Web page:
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Post by JAC123 » Sat Oct 16, 2004 11:21 pm

What I meant in my last sentence is that authors write for a purpose - entertaining or amusing or educating children, earning a crust of course. They do not write books which children can read for themselves as their primary concern.
I am thinking in particular of the beautifully illustrated books with little text which on the surface look as if they are aimed at 4-5 year olds but which the beginner cannot truly read because the words are not yet decodable in terms of what a child that age can be expected to know.
In this sense author's are ignorant/uninformed.
Do you know the 'Maisy' books for instance? These books look like they are for 4-5 year old children to read themselves - large clear font, few words on page, simple sentence structure but in fact have many words too difficult for a child to read independently.
I am not criticising authors for this, they are not teachers of reading, why should they do any different.
But some authors - like Paul Jennings, Mem Fox, Jackie French - use their status as authors to advise about how to teach reading.
Does being a children's author confer expertise in teaching and advising about learning how to read?

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Susan Godsland
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Re: The Reading Bug

Post by Susan Godsland » Fri Sep 04, 2015 3:25 pm

Someone has just pointed me in the direction of an article from the Sydney Morning Herald
Nov. 2003.

It mentions author Paul Jennings and his (then) new book The Reading Bug. Jennings admits that, whilst advocating whole language guessing strategies for everyone else's children, he taught his own daughter to read pre-school using phonics.
Whole language also has influential boosters, including Paul Jennings, a former teacher and bestselling Australian children's author. In his new book, The Reading Bug, he tells parents phonics should be the "last strategy to be employed, not the first".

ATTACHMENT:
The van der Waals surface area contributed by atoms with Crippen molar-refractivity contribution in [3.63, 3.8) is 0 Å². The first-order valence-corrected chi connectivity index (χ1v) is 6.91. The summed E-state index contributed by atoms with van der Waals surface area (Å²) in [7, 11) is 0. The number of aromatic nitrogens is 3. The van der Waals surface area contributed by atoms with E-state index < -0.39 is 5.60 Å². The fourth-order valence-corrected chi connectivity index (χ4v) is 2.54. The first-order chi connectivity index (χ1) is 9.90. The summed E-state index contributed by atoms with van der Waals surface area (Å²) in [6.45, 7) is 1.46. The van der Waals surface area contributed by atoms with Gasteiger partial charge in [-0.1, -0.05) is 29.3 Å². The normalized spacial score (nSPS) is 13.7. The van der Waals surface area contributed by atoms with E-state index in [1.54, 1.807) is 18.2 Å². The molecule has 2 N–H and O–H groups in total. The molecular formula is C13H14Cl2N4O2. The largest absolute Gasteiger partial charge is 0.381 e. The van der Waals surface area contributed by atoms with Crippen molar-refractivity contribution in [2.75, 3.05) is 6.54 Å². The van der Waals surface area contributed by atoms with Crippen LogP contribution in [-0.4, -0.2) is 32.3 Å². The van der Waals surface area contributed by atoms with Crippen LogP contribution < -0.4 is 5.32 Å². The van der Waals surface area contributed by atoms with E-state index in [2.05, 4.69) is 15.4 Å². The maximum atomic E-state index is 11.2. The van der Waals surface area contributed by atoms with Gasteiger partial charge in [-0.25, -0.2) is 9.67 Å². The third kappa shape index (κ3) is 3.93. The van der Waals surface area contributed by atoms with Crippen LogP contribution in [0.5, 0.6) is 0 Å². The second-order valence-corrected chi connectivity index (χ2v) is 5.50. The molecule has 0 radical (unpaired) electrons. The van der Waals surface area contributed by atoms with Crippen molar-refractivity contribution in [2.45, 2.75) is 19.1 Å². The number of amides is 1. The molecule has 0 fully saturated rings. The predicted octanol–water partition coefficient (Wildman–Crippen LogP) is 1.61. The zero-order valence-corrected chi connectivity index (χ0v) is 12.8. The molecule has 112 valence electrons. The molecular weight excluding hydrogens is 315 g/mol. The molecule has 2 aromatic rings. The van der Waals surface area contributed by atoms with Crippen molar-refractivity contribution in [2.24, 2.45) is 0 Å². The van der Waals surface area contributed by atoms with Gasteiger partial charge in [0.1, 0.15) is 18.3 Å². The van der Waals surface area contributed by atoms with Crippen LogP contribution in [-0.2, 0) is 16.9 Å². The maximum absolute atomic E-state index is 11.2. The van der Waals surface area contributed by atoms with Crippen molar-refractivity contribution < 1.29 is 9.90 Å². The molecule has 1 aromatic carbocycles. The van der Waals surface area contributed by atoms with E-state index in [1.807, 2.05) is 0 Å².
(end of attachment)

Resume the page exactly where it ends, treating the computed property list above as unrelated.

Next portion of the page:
Instead of sounding out, Jennings writes that children should guess at words they can't read. In one chapter he says the child who reads the sentence, "I use soap to wash my face" as "I use soap to clean my face", is reading better than the child who reads, "I use soap to watch my face."

"It is unpleasant to be corrected," he says, while admitting he taught his daughter to read using phonics. "She started school aged five with a reading age of eight." No such luxury in Walgett, where parents are said to be considering a class action against the Department of Education.
A neglect you wouldn't read about: Something's amiss when kids are leaving school illiterate, writes Miranda Devine.
http://www.smh.com.au/articles/2003/11/ ... m=storyrhs

JIM CURRAN
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Re: The Reading Bug

Post by JIM CURRAN » Fri Sep 04, 2015 5:35 pm

Paul Jennings is part of the "disconnect" as described by Dr.Reid Lyons in his Children of the Code interview.



The Disconnect:

Dr. Reid Lyon: But here’s the disconnect, and this is ironic: we obviously work with a lot of colleges and universities and we’re on campuses doing a lot of studies. One of the things some of our studies do is look at the interactions that occur between moms and dads and kids. When you look at professors working with their kids from birth onward, they’re reading to those kids from day one, typically. They are not only reading, but as they read even at six months of age they’re pointing out the letters and the sounds. They’re getting the kids to see the relationships between letters and sounds and vocabulary and concepts; they’re extending language. They do it on the lap; they do it at bed time; they do it at the dinner table. They have magnetic letters on the refrigerator. What they’re doing is building not only a knowledge of language and print and how all of that goes together, but they’re building brain. We can see kids who don’t have these interactions and they show us brain development substantially different from kids who do have these interactions.

Now what is surprising is that a lot of these folks who interact with their kids in a very good nurturing environment and who do a lot of good systematic teaching from birth to five will then go into their undergraduate and graduate courses and teach their students never to do that. They teach their students never to do it because it’s not developmentally appropriate. That’s the disconnect.